However, the World Bank has warned Nepal could face negative growth this fiscal year too.
Even though the World Bank has forecast Nepal’s economy to grow at 0.6 percent in the current fiscal year, based on the global economic uncertainty associated with the Covid-19 pandemic—delay in a rebound in economic activity in the country’s major trading partners and remittance-sending countries—growth in 2020-21 risks turning negative.
Pushpa Kandel, the vice-chairman of National Planning Commission, during the unveiling of the data on Thursday said the government had forecast the 2019-20 economy to grow at 8.5 percent.
“But Covid-19 came and affected all sectors. Based on the prediction that the lockdown would be lifted in May and all economic activities would resume by June, in April we had forecast that the economy would grow by 2.27 percent,” he said. “But the lockdown prolonged causing a severe distress to the economy.”
The global crisis induced by the pandemic initially impacted Nepal through the tourism sector, with arrivals from China alone dropping by around 70 percent in February last year and a complete stop to the issuance of visitor visas from March meant tourist arrivals subsequently fell to zero.
Gradually, the impact of the pandemic spread to other sectors of the economy with the government imposing a nationwide lockdown which affected the industrial, trade, service and agricultural sectors. The four-month long lockdown led to massive job cuts.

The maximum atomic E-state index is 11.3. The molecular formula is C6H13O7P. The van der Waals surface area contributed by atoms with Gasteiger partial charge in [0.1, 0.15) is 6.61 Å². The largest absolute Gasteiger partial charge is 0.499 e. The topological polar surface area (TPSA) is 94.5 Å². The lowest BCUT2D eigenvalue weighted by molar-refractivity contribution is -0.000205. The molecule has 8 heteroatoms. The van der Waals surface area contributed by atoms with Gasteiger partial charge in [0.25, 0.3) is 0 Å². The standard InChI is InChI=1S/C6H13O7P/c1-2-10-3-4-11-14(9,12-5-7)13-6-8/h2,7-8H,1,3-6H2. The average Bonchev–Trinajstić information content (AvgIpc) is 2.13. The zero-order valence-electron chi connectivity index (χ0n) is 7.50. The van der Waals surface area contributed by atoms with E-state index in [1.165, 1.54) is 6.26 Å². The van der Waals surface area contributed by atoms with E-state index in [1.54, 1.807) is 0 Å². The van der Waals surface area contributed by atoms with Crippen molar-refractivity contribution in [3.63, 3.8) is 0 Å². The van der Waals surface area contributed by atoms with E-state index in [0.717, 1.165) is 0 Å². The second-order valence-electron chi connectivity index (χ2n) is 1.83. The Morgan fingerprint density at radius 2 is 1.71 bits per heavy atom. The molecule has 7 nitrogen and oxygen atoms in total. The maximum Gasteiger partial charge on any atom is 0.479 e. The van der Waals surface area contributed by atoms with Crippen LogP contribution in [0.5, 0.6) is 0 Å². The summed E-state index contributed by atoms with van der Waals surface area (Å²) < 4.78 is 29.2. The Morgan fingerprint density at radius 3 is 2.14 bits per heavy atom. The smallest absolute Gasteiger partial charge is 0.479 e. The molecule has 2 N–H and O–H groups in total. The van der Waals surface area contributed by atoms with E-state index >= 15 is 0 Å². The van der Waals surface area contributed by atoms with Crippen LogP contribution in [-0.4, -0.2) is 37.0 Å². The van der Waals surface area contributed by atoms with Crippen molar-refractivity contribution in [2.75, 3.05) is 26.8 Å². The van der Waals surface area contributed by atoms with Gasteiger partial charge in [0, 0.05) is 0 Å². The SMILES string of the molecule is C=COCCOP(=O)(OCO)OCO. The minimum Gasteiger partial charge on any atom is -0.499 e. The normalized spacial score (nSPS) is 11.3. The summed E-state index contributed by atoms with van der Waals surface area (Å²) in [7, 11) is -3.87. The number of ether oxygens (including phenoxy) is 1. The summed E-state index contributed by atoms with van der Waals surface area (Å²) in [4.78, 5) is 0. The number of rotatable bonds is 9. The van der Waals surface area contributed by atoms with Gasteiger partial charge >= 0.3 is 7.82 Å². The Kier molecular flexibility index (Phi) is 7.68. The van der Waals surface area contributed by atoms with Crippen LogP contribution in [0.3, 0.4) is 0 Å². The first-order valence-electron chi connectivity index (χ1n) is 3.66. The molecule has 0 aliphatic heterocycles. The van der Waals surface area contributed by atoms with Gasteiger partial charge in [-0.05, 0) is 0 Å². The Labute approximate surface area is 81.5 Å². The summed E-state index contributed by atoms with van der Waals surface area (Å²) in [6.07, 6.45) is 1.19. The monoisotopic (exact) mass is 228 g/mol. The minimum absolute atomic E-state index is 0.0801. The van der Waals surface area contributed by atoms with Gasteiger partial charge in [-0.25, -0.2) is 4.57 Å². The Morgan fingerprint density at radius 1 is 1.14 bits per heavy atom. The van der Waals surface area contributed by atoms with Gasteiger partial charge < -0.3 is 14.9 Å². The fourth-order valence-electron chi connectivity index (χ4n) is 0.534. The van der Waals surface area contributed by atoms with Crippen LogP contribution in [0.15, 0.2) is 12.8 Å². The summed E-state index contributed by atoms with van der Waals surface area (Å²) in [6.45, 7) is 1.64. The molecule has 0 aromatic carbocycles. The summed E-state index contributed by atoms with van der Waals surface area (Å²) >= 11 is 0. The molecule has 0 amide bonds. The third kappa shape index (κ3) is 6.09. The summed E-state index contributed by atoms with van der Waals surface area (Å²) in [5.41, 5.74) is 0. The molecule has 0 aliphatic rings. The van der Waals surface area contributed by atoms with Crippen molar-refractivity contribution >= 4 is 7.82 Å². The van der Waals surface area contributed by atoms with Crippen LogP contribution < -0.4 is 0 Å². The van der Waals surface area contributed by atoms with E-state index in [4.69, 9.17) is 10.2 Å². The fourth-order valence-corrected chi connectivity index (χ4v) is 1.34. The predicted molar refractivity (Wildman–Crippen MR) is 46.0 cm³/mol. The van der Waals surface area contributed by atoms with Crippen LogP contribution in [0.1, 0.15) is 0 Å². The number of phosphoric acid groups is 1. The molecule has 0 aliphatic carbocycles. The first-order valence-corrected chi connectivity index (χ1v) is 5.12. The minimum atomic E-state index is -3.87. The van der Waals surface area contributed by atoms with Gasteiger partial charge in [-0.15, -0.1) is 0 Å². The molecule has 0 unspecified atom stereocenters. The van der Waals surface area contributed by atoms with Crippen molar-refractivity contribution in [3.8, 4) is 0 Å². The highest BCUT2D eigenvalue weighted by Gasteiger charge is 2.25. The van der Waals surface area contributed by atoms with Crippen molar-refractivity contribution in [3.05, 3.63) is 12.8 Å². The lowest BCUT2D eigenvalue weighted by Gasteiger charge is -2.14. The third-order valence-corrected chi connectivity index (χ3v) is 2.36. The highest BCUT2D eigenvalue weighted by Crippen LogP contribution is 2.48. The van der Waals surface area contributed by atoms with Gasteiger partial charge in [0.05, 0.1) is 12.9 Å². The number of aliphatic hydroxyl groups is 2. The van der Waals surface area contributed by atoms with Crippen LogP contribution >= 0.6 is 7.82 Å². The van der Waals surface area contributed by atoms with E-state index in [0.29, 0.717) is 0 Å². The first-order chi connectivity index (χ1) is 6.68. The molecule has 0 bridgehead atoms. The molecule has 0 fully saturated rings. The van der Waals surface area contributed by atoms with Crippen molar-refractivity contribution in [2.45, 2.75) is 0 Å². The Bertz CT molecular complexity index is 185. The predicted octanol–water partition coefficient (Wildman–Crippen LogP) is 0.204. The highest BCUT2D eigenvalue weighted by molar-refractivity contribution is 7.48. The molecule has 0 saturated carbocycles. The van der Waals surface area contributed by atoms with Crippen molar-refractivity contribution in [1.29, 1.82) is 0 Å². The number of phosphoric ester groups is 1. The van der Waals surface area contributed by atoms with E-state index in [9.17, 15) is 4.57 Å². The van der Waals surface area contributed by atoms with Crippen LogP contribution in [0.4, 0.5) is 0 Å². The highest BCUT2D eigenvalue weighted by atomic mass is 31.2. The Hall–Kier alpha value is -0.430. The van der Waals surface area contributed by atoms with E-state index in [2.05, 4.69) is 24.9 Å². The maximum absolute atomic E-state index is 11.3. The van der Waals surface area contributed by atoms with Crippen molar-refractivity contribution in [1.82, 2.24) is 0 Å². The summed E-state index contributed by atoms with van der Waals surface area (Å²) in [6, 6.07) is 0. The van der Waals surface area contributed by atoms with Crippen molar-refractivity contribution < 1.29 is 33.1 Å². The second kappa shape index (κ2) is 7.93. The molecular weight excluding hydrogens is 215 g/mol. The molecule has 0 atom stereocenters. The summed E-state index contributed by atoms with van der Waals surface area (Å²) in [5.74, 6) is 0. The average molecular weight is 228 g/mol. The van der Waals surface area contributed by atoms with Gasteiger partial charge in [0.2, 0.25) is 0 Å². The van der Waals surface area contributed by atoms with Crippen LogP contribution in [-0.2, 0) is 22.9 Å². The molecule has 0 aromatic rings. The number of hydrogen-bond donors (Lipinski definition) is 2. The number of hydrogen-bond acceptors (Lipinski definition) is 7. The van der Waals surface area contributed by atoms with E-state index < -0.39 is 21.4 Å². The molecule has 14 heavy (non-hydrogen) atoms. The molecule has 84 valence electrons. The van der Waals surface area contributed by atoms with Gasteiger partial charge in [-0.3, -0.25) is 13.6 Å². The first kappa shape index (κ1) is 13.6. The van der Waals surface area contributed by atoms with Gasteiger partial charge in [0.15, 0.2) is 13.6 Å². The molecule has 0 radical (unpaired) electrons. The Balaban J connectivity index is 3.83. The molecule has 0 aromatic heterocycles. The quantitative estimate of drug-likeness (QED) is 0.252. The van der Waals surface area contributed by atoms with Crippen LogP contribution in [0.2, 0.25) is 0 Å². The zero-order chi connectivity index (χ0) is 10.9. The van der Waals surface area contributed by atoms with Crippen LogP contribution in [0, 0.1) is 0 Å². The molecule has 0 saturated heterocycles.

“But still, with our agriculture or rural based economy, Nepal did not suffer to that scale in which other countries suffered,” said Kandel.
Before the pandemic, the planning commission had predicted a 9 percent economic growth this fiscal year, while the annual budget, despite the Covid-19, had set an ambitious target of 7 percent.
“Now, we have to review all our plans and policy as per the growth rate,” said Kandel.
Priority will be accorded to industrial growth and that will be based on agriculture production, Kandel said.
Meanwhile, Nepal has re-based its national account statistics, the announcement of which was also made on Thursday.
Rebasing of gross domestic product means replacing the earlier base year used for compiling the gross domestic product with a new, more recent base year for computing the constant price estimates.
As relative prices and the structure of the economy change over time, it is necessary to update the base year frequently. Nepal’s gross domestic product estimates are now rebased on 2010-11 from the earlier 2000-01.
Regmi, the deputy director general of the Central Bureau of Statistics, said that rebasing provides an opportunity to add new or more comprehensive data, incorporate new or better statistical methods, and apply advancements in classification and compilation standards.
The first gross domestic product series to be compiled for Nepal under international guidelines for national accounts compilation was based on 1964-65 prices.
With the new base year, the size of the Nepal economy increased by 14.1 percent in the base year 2010-11 to Rs1.55 trillion. Nepal’s economy or gross domestic product for 2019-20 is worth Rs3.94 trillion, which has grown 5 percent after rebasing the national accounts, said Regmi.
After the rebasing, Nepal’s per capita gross domestic product for 2019-20 is $1,134, up from $1,085 and per capita gross national income $1,148, up from $1,097.
In spite of the rebasing, the fact remains that the economy is not yet out of the doldrums.
“We suffered heavy economic losses in the last fiscal year and it may continue in this fiscal year as well,” said Kandel. “We have to backload these losses and compensate for it in the upcoming fiscal years [with a higher growth trajectory].”